In October 2013, California passed a ban on lead ammunition for hunting. Naturally, hunters were opposed to this legislation as it would have a negative impact on their ability to hunt. Proponents of the bill insisted that non-lead ammunition alternatives were widely available based on their Google searches.
However, in September 2014, the National Shooting Sports Foundation (NSSF) released a report chock full of evidence that the availability of non-lead alternatives will plummet as more and more hunters seek to make the transition.
This is because manufacturers of ammunition are not equipped to produce the non-lead alternatives that will be required by hunters. Part of this is the federal government’s doing. The Federal Bureau of Alcohol, Tobacco, Firearms and explosives prohibits the manufacture and sale of any non-lead ammunition because it can be considered “armor piercing.”
Manufacturers may petition the ATF for a “sporting purposes” exemption, but more than 30 petitions for exemption have been submitted to the ATF over the past few years and none has been acted on.
The truth is, the availability of legal alternatives for hunters is extremely limited, and what is available will only increase in price as the demand for this type of ammo increases. Currently, there are a few types of ammo that hunters could use, but they’re already more expensive than their lead counterparts.
The research suggests that when hunters require more ammunition, the average price will skyrocket by almost 300%. When supplies run out, hunters will be out of luck.
California is a huge market for ammunition, and hunters make up a big part of that.
For all the non-hunters out there, it’s worth noting that hunters have to use certain calibers to ensure that they are humanely harvesting game. Most of the popular hunting calibers have little to no supply of non-lead ammunition.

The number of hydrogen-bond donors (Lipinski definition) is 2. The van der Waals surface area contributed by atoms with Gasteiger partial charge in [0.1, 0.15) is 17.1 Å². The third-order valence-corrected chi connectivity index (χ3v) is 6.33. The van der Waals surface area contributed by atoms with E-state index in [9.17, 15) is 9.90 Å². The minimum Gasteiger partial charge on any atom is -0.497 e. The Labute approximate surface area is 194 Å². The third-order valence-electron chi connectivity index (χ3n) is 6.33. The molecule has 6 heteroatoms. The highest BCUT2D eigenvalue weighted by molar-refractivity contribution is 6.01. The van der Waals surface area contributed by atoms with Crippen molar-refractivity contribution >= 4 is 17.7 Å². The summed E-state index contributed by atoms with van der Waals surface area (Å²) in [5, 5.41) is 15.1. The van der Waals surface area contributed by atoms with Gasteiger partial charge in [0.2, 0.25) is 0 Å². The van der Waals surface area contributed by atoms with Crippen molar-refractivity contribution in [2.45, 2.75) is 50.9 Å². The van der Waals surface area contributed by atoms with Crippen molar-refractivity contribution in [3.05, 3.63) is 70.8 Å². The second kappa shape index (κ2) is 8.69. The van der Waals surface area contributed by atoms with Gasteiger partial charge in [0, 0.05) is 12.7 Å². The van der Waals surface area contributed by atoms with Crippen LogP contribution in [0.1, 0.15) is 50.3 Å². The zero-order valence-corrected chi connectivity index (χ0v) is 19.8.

In fact, in the report released by NSSF, demand for non-lead 8mm ammunition would constitute over 1,000% of what is available nationally.
In other words, California hunters would be demanding 10 times more ammunition than is available in the entire country.
All of these factors ensure that at least some hunters will quit based on the price alone. For everyone else, they may be forced to quit the sport if they can’t find legal ammunition.
Availability is not determined by what’s on the shelf at the local sports stores; manufacturers have to be consulted to see what they’re capable of making.
Anyone who has tried to buy .22 caliber ammunition in the past two years already knows that manufacturers are struggling to keep up with popular traditional ammunition demands.
Producing non-lead ammo requires an entirely separate technical process that manufacturers are not ready for.
In addition to all of these issues with availability, there are the related issues that come up when fewer hunters take to the field.
Less ammunition means fewer hunters, and fewer hunters means less money for conservation.
Wildlife funding is based on license and tag sales as well as excise taxes on firearms and ammunition. These excise taxes go into a federal wildlife restoration fund that is then remitted to the states.
With California hunters denied the opportunity to hunt with legal ammunition, they stay home. And their money stays with them. Many of those hunting tags will go unsold because hunters won’t be able to use them.
California will lose all of that revenue, plus a significant portion of the revenue that comes from the U.S. Fish and Wildlife Service’s Wildlife and Fish Restoration Program.
This ban needs to be fixed; hunters can’t comply if they can’t legally hunt. Alternative ammunition needs to be widely available before this law has a chance at working.
If you want to get involved, email the California Fish and Game Commission at email@example.com to tell the commission to fix this law in a way that works for hunters.